Join Sundance Robson at the Shumiatcher Open Stage on February 15 at 6:30 pm for a captivating narrative and sound immersion experience. The event is titled White Feather: Intergenerational Stories Past, Present & Future and is free and open to the public. Sundance is a band member of Peguis First Nation and is a co-founder of Sacred Compass Journey in Regina SK and is a sacred sound facilitator. More information about the White Feather event is at

    Tales From The End Of The Earth

    You won’t want to miss Tales From The End of the Earth, a symposium on March 6th, 2024, at the Archer Library. This even will include a presentation of the 2002 book Antarctica by the photographers and publishers, Pat and Rosemarie Keough. They will share their experiences while visiting the continent over a two-year period which resulted in the stunning photographs found in their celebrated book.

    There will also be presentations about the polar regions from University of Regina faculty members Lindsey French, Dr. Risa Horowitz, Dr. Samantha Lawler & Dr. Karla McManus.

    Aboriginal Storytelling Month 2024

    February is Aboriginal Storytelling Month, and the Archer Library and Archives is pleased to be a co-presenter of White Feather: Intergenerational Stories Past, Present & Future, on Feb. 15th, 2024, featuring Sundance Robson. This year the event will be in the Shumiatcher Open Stage, Riddell Centre, University of Regina. Admission is free.\

    RCMP Quarterly Digitized Collection

    The Canadian Research Knowledge Network (CRKN) and the Dr. John Archer Library and Archives are pleased to announce that approximately 200 issues of the Royal Canadian Mounted Police Quarterly (RCMP Quarterly) dating from 1933 to 2000 have been added to the Canadiana collection. The collection was digitized and made available by CRKN from issues held at the Dr. John Archer Library and Archives, with permission from the RCMP Veterans Association.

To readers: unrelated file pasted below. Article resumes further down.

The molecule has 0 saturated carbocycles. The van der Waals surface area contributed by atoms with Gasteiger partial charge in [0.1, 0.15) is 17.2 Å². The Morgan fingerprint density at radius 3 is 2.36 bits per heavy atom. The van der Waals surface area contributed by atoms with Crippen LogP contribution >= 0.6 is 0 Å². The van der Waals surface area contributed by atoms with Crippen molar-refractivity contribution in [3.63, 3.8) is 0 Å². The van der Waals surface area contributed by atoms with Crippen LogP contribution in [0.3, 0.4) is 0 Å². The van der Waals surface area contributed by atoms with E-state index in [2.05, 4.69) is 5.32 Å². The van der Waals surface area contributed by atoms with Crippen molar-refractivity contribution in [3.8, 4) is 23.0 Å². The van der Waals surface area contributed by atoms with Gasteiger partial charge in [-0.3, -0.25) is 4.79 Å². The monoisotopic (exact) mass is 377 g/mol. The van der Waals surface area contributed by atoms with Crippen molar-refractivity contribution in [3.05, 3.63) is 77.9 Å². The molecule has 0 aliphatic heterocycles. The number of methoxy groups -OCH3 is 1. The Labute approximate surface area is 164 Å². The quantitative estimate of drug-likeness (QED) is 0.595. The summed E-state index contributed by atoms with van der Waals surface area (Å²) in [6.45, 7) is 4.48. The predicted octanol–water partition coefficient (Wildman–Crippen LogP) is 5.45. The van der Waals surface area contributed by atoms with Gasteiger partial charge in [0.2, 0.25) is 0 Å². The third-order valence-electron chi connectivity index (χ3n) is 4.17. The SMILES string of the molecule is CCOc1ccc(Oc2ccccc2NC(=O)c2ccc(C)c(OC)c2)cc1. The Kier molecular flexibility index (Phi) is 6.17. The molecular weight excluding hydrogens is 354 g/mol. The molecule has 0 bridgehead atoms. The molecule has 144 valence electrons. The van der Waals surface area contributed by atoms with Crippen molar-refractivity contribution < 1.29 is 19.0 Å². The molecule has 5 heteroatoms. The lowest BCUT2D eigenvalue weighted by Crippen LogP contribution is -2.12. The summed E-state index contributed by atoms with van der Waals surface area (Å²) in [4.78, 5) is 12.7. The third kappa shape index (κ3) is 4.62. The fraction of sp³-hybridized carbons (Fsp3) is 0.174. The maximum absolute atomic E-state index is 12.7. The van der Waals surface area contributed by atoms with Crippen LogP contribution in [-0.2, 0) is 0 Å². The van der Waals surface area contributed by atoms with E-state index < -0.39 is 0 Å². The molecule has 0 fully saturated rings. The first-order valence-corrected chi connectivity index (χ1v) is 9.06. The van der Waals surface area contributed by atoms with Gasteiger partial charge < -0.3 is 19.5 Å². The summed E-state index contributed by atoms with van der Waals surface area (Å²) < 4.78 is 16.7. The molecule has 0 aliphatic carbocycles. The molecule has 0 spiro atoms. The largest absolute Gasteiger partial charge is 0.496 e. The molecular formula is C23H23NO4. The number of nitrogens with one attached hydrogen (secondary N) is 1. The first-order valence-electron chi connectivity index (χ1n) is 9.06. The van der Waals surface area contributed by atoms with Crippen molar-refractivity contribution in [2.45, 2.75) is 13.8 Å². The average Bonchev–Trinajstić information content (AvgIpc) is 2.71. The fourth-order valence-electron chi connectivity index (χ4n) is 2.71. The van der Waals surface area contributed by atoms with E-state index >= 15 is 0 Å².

The journal, published by the RCMP since 1933, includes RCMP news, articles on the history and practices of the RCMP, accounts of social events and ceremonies, personal essays by RCMP members, and much more. The collection is a valuable resource for researchers interested in the history of the RCMP and policing in Canada, as well as those researching family members who served in the RCMP.

    This collection is the second digitization project CRKN has undertaken with the University of Regina, following the addition of a series of student publications added to Canadiana in 2023. It is also another significant addition of content from member libraries to Canadiana.

    Explore the digitized journal here:–+Canada+–+Periodicals%22

    For questions or comments about this collection, please contact Francesca Brzezicki, Heritage Engagement Officer: